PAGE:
This one is tough for me. I’ve been working on it a long time. I’ve made a lot of headway, but it’s also tied into the next one which means overcoming not one, but 2 stories.

3. I am not good enough.

This is a nasty one. I’m not even sure how long I’ve been telling myself this story. The feeling of unworthiness and it’s many different stories have followed me around for too long.

This is not a feeling or a story I want my daughter to share. I want her to feel like she is enough because she is.

Here’s the catch, though. If my daughter is good enough, why wouldn’t I be good enough? We’re all ENOUGH for what we need.

If this is a story you tell yourself frequently, try saying this mantra during mediation: “I am enough.” Breathe it in; breathe it out. “I am enough.”

4. I am a bad mom.

I tell myself this story when I make my daughter cry. Or when she won’t do what I say. Or when she refuses to eat the food I make. Or when I lose my patience with her. Or when I am rougher with her than is necessary. Or when I yell at her. Or when I sit her in front of the TV for a few hours so I can get some work done/have some peace.

Sometimes it sounds more like, “I wish I was more like (fill-in-the-blank perfect mom). Her kids are angels. They eat everything she puts in front of them without a fight. She takes them to soccer and dance class and teaches them to sew and takes them on long walks through the woods and never yells and loves everything about being a mom. She never wishes she could run away from it all.”

I’m not sure this mom actually exists. Maybe she does. Even if this “perfect mom” exists, I’m not sure I really do want to be just like her.

I do love my kids, but some days I don’t love being a mom. This doesn’t make me a bad mom; it makes me human.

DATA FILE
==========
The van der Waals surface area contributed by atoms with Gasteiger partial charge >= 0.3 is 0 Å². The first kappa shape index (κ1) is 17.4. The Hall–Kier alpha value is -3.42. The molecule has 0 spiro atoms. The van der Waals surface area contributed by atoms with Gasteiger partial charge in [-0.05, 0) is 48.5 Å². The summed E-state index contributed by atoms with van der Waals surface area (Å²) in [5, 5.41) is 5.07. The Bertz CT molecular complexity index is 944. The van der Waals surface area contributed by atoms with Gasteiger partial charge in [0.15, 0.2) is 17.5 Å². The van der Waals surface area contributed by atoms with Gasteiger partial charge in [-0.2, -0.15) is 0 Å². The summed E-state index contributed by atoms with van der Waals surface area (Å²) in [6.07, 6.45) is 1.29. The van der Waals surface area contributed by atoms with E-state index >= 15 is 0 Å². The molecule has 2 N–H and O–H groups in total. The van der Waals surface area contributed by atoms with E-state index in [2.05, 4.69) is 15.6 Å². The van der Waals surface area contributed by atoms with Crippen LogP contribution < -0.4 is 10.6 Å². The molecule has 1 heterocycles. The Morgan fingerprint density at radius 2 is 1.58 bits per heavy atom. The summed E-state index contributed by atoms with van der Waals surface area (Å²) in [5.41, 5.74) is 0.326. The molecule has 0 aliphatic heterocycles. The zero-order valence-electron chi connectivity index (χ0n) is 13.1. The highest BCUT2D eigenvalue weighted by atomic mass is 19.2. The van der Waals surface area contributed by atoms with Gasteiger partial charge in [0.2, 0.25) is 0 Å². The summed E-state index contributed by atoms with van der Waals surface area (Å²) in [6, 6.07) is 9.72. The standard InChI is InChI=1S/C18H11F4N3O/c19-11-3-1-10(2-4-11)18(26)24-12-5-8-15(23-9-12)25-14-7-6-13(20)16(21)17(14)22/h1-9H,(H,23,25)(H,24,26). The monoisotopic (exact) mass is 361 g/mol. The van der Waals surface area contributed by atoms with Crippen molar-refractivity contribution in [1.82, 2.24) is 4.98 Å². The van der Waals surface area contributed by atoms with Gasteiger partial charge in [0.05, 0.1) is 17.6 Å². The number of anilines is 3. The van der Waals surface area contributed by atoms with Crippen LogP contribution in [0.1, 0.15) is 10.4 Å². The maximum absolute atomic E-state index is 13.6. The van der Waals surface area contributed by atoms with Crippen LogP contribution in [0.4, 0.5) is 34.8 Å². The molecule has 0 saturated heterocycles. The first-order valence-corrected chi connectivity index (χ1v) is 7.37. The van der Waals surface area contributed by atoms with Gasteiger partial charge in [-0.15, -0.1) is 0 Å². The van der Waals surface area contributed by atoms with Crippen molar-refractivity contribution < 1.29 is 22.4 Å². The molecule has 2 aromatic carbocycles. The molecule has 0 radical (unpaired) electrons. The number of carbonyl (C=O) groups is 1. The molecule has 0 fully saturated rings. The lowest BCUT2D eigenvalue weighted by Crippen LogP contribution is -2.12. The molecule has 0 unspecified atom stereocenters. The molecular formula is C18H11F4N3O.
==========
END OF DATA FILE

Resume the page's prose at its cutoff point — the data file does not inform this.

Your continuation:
It also doesn’t mean the BAD MOM story isn’t persistent.

Here’s what I’ve learned about these stories: you can rewrite them whenever you want. Why? Because they exist in your head, not in real life.

Much like an unhealthy habit, you have the power to change the narrative you tell yourself.

I’ve done a lot of work with habits over the past few years. The power to create personal transformation is something that not only inspires me but motivates me. Habit change is at the foundation of the work I do in my coaching programs because the ability to redirect an old habit and create a new pattern that is healthier is a powerful skill.

Deeply entrenched habits can be tough to change. Often in order to change a habit, you have to rewire the way you think.

For example, if you want to learn how to go to bed earlier so you will feel less exhausted during the day but you consider yourself to be a “night owl”, you might have to reconsider how you define yourself. You’re not a night owl; you’re a person who likes to feel deeply rested and full of energy.

2 different stories with 2 different outcomes for the same person.

What are the stories you regularly tell yourself? How true are they? How much power do they have over you and your identity?

Are you ready to tell yourself a new one and rewrite how you define yourself?

I know I am.